From: Phil Goetz (email@example.com)
Date: Wed Nov 02 2005 - 10:11:26 MST
--- "Stuart, Ian" <Ian.Stuart@woolpert.com> wrote:
> Since the human neocortex appears to be non-discriminatory when it
> to processing data streams, could a human substitute an arbitrary
> sensory stream (I.e. a codic stream, or an echolocation stream if
> ever wondered what it's like to be a bat) in such a way as to have an
> intuitive sense of code executing? Would this make for a better
> programmer? What data stream would be necessary to achieve this level
> codic understanding?
> Separately, would it be possible to use this input stream as, say, a
> textual modality for the high speed input of text data? Currently we
> our visual modality for this which, to my mind, is killing flies with
> sledgehammers. Since the high resolution of the eyes while looking at
> page or screen of textual data is severely under-utilized, could raw
> text data be streamed in on another channel without the addition of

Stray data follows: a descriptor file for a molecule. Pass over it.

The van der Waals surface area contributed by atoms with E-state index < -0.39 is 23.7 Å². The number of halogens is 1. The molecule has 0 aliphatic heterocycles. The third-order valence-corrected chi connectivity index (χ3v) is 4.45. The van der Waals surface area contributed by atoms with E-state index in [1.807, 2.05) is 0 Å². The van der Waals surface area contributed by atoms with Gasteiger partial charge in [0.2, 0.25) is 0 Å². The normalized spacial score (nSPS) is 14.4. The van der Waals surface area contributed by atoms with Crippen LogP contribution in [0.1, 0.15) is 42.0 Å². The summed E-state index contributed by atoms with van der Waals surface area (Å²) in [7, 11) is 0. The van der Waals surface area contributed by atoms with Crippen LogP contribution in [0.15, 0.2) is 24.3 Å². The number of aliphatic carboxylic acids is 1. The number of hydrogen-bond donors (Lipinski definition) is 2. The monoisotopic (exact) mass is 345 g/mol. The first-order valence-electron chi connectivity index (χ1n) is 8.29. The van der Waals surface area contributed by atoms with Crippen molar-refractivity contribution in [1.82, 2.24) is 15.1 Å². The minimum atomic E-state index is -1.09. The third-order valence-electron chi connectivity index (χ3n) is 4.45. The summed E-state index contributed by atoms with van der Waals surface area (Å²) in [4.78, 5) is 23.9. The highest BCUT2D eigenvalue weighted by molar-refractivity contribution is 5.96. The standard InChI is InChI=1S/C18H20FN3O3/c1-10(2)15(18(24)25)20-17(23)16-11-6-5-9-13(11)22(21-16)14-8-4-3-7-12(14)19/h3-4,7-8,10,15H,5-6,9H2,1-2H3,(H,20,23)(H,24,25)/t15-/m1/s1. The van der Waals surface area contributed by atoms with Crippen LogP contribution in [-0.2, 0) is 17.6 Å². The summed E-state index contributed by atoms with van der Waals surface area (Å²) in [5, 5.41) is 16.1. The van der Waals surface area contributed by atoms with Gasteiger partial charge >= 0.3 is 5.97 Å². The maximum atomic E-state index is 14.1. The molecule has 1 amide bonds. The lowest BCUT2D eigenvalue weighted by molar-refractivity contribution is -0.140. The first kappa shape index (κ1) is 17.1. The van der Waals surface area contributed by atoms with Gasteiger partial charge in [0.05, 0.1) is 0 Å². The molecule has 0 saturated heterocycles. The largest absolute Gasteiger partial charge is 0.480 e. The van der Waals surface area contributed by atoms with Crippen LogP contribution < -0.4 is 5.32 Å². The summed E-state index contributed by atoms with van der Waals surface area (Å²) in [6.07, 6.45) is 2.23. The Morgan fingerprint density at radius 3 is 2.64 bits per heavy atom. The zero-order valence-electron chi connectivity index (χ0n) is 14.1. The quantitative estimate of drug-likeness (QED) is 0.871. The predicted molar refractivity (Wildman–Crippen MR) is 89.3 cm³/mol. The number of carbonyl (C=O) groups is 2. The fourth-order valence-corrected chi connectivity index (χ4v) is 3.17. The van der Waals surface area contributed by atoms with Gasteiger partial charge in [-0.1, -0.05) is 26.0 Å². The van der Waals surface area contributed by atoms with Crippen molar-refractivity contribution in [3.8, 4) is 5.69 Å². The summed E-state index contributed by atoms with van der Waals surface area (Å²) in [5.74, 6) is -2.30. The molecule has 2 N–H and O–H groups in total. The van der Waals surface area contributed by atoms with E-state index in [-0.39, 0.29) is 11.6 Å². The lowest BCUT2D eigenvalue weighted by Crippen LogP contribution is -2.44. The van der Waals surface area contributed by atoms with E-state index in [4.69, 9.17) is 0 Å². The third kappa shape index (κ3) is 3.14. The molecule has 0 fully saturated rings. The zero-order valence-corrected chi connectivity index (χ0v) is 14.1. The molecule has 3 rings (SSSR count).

> much extraneous white space?
This seems like a great idea; probably you could stream it into the
auditory cortex, which is already one-dimensional. You could
experiment with this by writing a program that would take a text
document and play it by replacing each letter with a note, and see if
you can learn to "read" at high-speed. I doubt you could read at a
higher speed that way than by listening to spoken text, but the point
is not practicality, but testing the modality shift.
HOWEVER. The problem that people rarely point out when talking about
adding new senses is that cortical real estate is expensive. You can't
add a new sense without giving up something of equal value - either
giving up another sense, or reducing the range or resolution of that
It would be more interesting to me to know if motor cortex can be used
as sensory cortex.
- Phil Goetz
Yahoo! Mail - PC Magazine Editors' Choice 2005
This archive was generated by hypermail 2.1.5 : Wed Jul 17 2013 - 04:00:53 MDT